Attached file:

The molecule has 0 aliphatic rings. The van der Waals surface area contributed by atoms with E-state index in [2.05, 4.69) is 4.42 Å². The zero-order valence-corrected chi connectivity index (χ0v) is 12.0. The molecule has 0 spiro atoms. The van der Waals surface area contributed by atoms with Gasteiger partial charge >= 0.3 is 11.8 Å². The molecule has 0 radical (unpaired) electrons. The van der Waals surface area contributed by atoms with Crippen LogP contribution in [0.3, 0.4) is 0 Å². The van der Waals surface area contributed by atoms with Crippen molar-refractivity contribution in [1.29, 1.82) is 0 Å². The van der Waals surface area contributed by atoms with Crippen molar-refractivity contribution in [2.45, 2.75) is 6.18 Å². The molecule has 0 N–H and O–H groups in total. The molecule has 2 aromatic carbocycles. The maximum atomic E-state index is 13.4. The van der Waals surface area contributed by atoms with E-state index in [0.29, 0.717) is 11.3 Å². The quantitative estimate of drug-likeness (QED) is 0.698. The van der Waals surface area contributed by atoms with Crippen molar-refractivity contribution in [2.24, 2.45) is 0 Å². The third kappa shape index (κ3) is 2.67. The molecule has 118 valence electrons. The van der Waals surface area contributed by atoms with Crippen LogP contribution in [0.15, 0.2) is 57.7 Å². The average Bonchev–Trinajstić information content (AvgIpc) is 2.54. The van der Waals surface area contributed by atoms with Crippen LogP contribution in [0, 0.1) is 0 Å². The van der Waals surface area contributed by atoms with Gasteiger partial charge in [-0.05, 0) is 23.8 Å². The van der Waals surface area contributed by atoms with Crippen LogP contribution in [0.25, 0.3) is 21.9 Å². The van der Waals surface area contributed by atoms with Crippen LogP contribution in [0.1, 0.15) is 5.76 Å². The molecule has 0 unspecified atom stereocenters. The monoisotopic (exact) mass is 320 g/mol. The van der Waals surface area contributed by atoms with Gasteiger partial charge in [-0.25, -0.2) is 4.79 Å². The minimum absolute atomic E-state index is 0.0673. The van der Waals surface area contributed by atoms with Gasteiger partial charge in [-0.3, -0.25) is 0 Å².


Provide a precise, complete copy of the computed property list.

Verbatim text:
The molecule has 0 aliphatic rings. The van der Waals surface area contributed by atoms with E-state index in [2.05, 4.69) is 4.42 Å². The zero-order valence-corrected chi connectivity index (χ0v) is 12.0. The molecule has 0 spiro atoms. The van der Waals surface area contributed by atoms with Gasteiger partial charge >= 0.3 is 11.8 Å². The molecule has 0 radical (unpaired) electrons. The van der Waals surface area contributed by atoms with Crippen LogP contribution in [0.3, 0.4) is 0 Å². The van der Waals surface area contributed by atoms with Crippen molar-refractivity contribution in [1.29, 1.82) is 0 Å². The van der Waals surface area contributed by atoms with Crippen molar-refractivity contribution in [2.45, 2.75) is 6.18 Å². The molecule has 0 N–H and O–H groups in total. The molecule has 2 aromatic carbocycles. The maximum atomic E-state index is 13.4. The van der Waals surface area contributed by atoms with E-state index in [0.29, 0.717) is 11.3 Å². The quantitative estimate of drug-likeness (QED) is 0.698. The van der Waals surface area contributed by atoms with Crippen molar-refractivity contribution in [2.24, 2.45) is 0 Å². The third kappa shape index (κ3) is 2.67. The molecule has 118 valence electrons. The van der Waals surface area contributed by atoms with Crippen LogP contribution in [0.15, 0.2) is 57.7 Å². The average Bonchev–Trinajstić information content (AvgIpc) is 2.54. The van der Waals surface area contributed by atoms with Crippen LogP contribution in [0, 0.1) is 0 Å². The van der Waals surface area contributed by atoms with Gasteiger partial charge in [-0.05, 0) is 23.8 Å². The van der Waals surface area contributed by atoms with Crippen LogP contribution in [0.25, 0.3) is 21.9 Å². The van der Waals surface area contributed by atoms with Crippen LogP contribution in [0.1, 0.15) is 5.76 Å². The molecule has 0 unspecified atom stereocenters. The monoisotopic (exact) mass is 320 g/mol. The van der Waals surface area contributed by atoms with Gasteiger partial charge in [-0.25, -0.2) is 4.79 Å². The minimum absolute atomic E-state index is 0.0673. The van der Waals surface area contributed by atoms with Gasteiger partial charge in [-0.3, -0.25) is 0 Å².